The opposite of love is not hate, it's indifference. The opposite of art is not ugliness, it's indifference. The opposite of faith is not heresy, it's indifference. And the opposite of life is not death, it's indifference.

Elie Wiesel

Alexander Galich (Ginzburg)

Alexander Galich (Russian: Алекса́ндр Арка́дьевич Га́лич, born Alexander Aronovich Ginzburg, 19 October 1918 – 15 December 1977), was a Russian poet, screenwriter, playwright, and singer-songwriter. Galich is a pen name, a sort of acronym of his last name, first name, and patronymic: Ginzburg Alexander Arkadievich. He adopted this name to conceal his Jewish ancestry in the face of Soviet antisemitism. He also changed his patronymic from Aronovich to Arkadievich for this reason.

Biography

Alexander Ginzburg was born on 19 October 1918 in Ekaterinoslav (now Dnipropetrovsk), Ukraine into a family of Jewish intellectuals. His father, Aron Samoilovich Ginzburg, was an economist, and his mother, Fanni Borisovna Veksler, worked in a music conservatory. For most of his childhood he lived in Sevastopol. Before World War II, he entered the Gorky Literary Institute, then moved to Stanislavsky's Operatic-Dramatic Studio, and then to the Studio-Theatre of A. Arbuzov and V. Pluchek (in 1939).

He wrote plays and screenplays, and in the late 1950s, he started to write songs and sing them accompanying himself on his guitar. Influenced by the Russian city romance tradition and the art of Alexander Vertinsky, Galich developed his own voice within the genre. He practically single-handedly created the genre of "bard song". Many of his songs spoke of the Second World War and the lives of concentration camp inmates—subjects which Vladimir Vysotsky also began tackling at around the same time. They became popular with the public and were made available via magnitizdat.

His first songs, though rather innocent politically, nevertheless were distinctly out of tune with the official Soviet aesthetics. They marked a turning point in Galich's creative life, since before this, he was a quite successful Soviet man of letters. This turn was also brought about by the aborted premiere of his play Matrosskaya Tishina written for the newly opened Sovremennik Theatre. The play, already rehearsed, was banned by censors, who claimed that the author had a distorted view of the role of Jews in the Great Patriotic War. This incident was later described by Galich in the story Generalnaya Repetitsiya (Dress Rehearsal).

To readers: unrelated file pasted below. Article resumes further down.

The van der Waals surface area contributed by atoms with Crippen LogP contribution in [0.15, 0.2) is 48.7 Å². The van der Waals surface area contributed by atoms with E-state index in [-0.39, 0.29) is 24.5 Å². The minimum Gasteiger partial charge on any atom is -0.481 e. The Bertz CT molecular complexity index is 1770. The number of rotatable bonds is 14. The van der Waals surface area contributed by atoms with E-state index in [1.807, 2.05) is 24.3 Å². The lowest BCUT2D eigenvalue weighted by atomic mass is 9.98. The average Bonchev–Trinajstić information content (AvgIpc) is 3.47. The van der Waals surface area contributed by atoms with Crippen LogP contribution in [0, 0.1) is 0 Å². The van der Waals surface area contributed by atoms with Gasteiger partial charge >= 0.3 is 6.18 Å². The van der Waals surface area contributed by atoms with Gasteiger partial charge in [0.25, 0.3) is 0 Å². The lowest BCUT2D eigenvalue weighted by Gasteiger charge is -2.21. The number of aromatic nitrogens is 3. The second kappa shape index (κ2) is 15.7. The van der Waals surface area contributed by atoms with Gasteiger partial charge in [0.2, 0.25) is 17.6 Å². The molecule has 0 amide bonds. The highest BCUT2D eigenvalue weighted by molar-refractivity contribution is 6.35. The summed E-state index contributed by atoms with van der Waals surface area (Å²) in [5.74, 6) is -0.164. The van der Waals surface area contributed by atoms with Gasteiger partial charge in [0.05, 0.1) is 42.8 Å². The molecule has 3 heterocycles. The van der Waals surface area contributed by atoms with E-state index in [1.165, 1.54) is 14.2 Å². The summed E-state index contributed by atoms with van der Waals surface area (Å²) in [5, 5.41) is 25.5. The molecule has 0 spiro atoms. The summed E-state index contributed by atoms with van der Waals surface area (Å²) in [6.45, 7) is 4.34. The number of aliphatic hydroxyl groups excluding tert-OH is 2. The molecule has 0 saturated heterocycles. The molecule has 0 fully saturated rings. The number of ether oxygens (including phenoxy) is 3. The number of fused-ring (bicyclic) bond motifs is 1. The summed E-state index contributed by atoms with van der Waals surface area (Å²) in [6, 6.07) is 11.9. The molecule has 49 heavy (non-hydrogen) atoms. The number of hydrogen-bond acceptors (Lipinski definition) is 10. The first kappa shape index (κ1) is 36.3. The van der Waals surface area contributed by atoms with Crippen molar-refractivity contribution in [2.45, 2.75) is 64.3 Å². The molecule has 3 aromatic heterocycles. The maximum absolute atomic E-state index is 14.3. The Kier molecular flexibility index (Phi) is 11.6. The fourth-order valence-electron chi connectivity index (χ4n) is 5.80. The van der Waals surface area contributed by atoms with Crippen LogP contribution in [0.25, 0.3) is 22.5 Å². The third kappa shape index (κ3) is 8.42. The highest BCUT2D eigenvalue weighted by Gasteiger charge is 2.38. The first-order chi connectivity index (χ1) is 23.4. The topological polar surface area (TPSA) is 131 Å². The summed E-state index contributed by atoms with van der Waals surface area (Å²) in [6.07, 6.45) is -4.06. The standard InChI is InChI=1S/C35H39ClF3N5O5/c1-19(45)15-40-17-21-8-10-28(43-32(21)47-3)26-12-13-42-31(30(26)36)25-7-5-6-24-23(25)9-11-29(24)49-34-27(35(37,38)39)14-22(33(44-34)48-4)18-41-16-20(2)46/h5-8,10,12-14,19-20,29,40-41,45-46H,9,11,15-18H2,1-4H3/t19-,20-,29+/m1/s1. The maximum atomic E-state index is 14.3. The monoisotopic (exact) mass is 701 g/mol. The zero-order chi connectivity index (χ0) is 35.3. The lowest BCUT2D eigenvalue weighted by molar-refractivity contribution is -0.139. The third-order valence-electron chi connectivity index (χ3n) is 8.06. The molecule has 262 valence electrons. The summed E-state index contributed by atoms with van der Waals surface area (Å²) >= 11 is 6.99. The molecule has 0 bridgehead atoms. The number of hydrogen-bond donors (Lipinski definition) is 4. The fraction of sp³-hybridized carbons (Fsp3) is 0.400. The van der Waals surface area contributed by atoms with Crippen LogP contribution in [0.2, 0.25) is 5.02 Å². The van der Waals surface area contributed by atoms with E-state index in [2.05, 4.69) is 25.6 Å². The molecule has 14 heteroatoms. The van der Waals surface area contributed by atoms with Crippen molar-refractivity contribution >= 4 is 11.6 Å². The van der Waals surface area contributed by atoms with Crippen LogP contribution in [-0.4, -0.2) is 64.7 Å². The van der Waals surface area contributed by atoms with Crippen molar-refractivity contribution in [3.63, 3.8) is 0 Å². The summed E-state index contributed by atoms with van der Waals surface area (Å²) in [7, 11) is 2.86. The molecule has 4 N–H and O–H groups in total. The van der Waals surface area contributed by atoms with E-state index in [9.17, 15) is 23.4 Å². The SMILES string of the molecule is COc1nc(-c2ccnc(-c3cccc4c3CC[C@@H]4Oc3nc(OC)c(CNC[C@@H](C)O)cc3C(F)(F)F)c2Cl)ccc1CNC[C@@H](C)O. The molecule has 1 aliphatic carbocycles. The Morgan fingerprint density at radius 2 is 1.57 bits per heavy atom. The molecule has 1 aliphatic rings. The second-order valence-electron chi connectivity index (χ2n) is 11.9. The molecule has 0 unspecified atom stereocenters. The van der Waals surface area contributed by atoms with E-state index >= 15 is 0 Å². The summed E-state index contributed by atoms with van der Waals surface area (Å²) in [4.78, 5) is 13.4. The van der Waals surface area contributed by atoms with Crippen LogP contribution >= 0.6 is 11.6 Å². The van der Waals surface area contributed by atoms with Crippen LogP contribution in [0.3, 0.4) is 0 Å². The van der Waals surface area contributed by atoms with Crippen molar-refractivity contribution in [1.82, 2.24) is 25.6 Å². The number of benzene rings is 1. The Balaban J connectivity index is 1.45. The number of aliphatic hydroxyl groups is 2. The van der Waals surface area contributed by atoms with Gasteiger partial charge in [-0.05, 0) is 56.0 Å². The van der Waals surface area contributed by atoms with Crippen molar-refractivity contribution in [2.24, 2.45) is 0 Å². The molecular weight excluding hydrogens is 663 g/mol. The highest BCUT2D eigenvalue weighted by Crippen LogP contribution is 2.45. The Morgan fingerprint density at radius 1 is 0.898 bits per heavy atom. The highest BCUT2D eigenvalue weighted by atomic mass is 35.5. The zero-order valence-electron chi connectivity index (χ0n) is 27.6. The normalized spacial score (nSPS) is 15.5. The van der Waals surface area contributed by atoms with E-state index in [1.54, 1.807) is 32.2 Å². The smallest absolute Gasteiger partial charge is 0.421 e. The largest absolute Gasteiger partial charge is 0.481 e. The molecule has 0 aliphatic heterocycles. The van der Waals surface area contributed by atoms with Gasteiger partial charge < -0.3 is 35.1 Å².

Galich's increasingly sharp criticism of the Soviet regime in his music caused him many problems. In 1971, he was expelled from the Soviet Writers' Union, which he had joined in 1955. In 1972, he was expelled from the Union of Cinematographers. That year he became baptized in the Orthodox Church.

Galich was forced to emigrate from the Soviet Union in 1974. He initially lived in Norway for one year, where he made his first recordings outside of the USSR. These were broadcasted on Radio Liberty, a United States Congress-funded radio station outlawed in USSR. His songs became immensely popular in the underground scene for being openly critical towards the Soviet government. He later moved to Munich, where he joined the Russian anti-communist organization NTS. He finally moved to Paris where, on the evening of 15 December 1977, he was found dead by his wife, clutching a Grundig stereo recording antenna plugged into a power socket. While his death appears to have been an accident, the consensus opinion was that it was either an assassination or a suicide. As his wife was absent the whole day, no one witnessed the exact circumstances of his death. In 1988, he was posthumously re-instated into the Writers' and Cinematographers' Unions. In 2003, the first memorial plaque for Galich was put up on a building in Akademgorodok (Novosibirsk) where he performed in 1968. That same year, the Alexander Galich Memorial Society was founded.

Music

Alexander Galich, like most bards, had a fairly minimal musical background. He played his songs on a seven string Russian guitar, which was fairly standard at the time. He often wrote in the key of D minor, relying on very simple chord progressions and fingerpicking techniques. He had basic piano playing skills as well.

Galich had a signature cadence that he would usually play at the conclusion of a song (and sometimes at the beginning). He would play the D minor chord toward the top of the fretboard (fret position 0XX0233, thickest to thinnest string, open G tuning), then slide down the fretboard to a higher voiced D minor (0 X X 0 10 10 12).






Article author: Zipora Galitski
Article tags: biography
The article is about these people:   Alexander Galich (Ginzburg)

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